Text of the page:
22 09 2008
John-Julian, OJN

Good note, Jeffrey — and some are in the process right now of building their own thrones!

Another take on the parable (which I commented on somewhere else): it is said that the *dinarius* (a day’s wages) was enough to feed, clothe, and house a family of four — so perhaps the owner of the vineyard was actually putting charity ahead of accounting!

22 09 2008
Larry Shell

Hmmmm, as I read this gospel reading to the congregation on Sunday and then listened to the sermon, I was struck by how much our reaction is based on our capitalist paradigm. We use The Inclusive Hebrew Scriptures Vol I-III and The Inclusive New Testament, so I’m not sure how that translation has colored my judgement. In addition to the parable being about God’s grace, I can’t help thinking about migrant workers gathering at the unofficial “hiring spot.” Our translation indicated that the generous owner of the vineyard kept hiring more and more as the day went on who were not hired out anywhere else but yet still desparate for work. I guess I also think of Liam Neeson in Schindler’s List providing life saving employment to as many Jews as possible. Those workers hired first that expect more at the end of the day represent (to me) the capitalist way of measuring it all out – a way that would have left those not hired to go home empty handed or nearly empty handed and pray for work the next day. So in addition to teaching about grace, perhaps there’s also a lesson about smashing the paradigm. I know this makes me sound like a raving socialist – and perhaps at times I am – but I’m also a Deacon thinking about social justice and I just can’t help myself.

Peace+ Everybody!

23 09 2008
Anthony

Last Sunday’s lesson, like much of what Jesus taught, is taken from Deuteronomy. The fair and equal status, and the fact that all are treated justly. Yet, contained within this parable is the on-going truth that we are constantly given gifts from God, yet we place more important attention the gifts rather than the giver. The same happened in the parable, people put more importance on the wage, then the justice provided by the giver.

The lesson is, don’t center on grace, but give thanks to the giver.

23 09 2008
Dave

And poeple get grace and mercy mixed up alot as well. Good post dude.

23 09 2008
RFSJ

Why do we do good? Because of grace – we can’t possibly pay God back for the grace he showers on us, so we can only pay it forward if you will. The General Thanksgiving of the Daily Office really says it far more eloquently:

And, we beseech thee,
give us that due sense of all thy mercies,
that our hearts may be unfeignedly thankful;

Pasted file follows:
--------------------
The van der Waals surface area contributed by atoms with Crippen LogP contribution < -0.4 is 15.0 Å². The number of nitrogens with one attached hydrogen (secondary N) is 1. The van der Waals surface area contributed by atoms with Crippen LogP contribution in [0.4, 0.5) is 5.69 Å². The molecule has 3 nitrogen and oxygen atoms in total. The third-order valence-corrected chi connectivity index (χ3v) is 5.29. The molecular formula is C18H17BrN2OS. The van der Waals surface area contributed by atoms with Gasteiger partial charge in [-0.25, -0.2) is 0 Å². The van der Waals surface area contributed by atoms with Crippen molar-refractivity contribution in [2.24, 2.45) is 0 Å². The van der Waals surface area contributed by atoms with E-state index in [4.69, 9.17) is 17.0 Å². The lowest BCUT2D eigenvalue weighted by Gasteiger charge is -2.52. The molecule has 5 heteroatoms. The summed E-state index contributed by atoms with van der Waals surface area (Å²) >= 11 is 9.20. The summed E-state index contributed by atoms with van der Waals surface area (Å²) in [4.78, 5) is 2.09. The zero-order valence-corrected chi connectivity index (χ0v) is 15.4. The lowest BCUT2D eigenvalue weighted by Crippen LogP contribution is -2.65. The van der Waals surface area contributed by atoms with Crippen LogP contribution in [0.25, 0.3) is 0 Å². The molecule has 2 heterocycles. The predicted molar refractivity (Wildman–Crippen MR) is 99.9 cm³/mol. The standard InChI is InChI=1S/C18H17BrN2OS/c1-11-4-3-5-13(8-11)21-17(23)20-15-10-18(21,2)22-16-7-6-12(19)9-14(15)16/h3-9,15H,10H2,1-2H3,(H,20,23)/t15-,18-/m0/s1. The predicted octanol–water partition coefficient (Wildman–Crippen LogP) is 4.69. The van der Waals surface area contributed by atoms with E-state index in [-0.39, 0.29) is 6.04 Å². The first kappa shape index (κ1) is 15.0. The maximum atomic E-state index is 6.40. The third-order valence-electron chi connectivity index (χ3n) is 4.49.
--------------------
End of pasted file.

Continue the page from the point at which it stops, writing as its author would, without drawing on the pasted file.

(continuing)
and that we show forth thy praise,
not only with our lips, but in our lives,
by giving up our selves to thy service,
and by walking before thee
in holiness and righteousness all our days;

RFSJ

24 09 2008
Fran

Oh my – you have really upturned my heart on this fuzzy (for me) morning Reverend Boy.

This is beautiful.

Grace is impossible in some ways to define – and because of that it must be lived, received and given in many dynamic ways.

Leave bookkeeping to the bookkeepers… We see today where that has gotten us in this world. Frankly I suck at record keeping, but clutch at it madly in moments of fear and anger, just like any other “good Christian.” LOL, but not really.

And for the tiny moments where I might just chose a shred of surrender, grace makes me whole. Until I start looking for that damn ledger again, both for myself and others.

Thank you Reverend Boy.

25 09 2008
Rob

From an old newsletter article for my parish newsletter:

Grace exists inside of all of us and around us. It is our inner beauty that radiates outward, touching everyone we meet. It is that unseen hand that comes from the divine, raising us up when we most need it. To be able to live in a state of grace is not based on worthiness, nor is it earned through good deeds, ritual, or sacrifice. Rather it is an unearned favor, freely bestowed and available to all, that is inherent to our birthright. All we must do is open our eyes to its presence and we will find and experience grace everywhere.

Grace is in the rain bringing relief to drought-ridden farms, and the unexpected lead for the perfect job opportunity that comes from a stranger. Grace is what happens to someone when they miraculously escape injury; it is even the simple events that happen to us that we call “good luck,” like when we don’t get a parking ticket after are meter has expired. Grace resides in the love between two people, the gift or check that comes unexpectedly in the mail, the cozy comforts that make up a home, and in the acts of forgiveness we bestow upon others. It is grace that moves us to go out of our way to help a stranger. In music, a grace note is the pause between notes that is so important to the pacing of a song. Grace is the state we are in when we are doing nothing but just being who we are.

When we accept that we always exist in a state of grace, we are able to live our lives more graciously. Knowing we are graced gives us hope, makes us more generous, and allows us to trust that we are taken care of even when we are going through difficult times. Grace is our benevolence of heart, and our generosity of spirit. Grace is unconditional love and the beauty that is our humanity. When we know that we are blessed with grace, we can’t help but want to live our lives in harmony.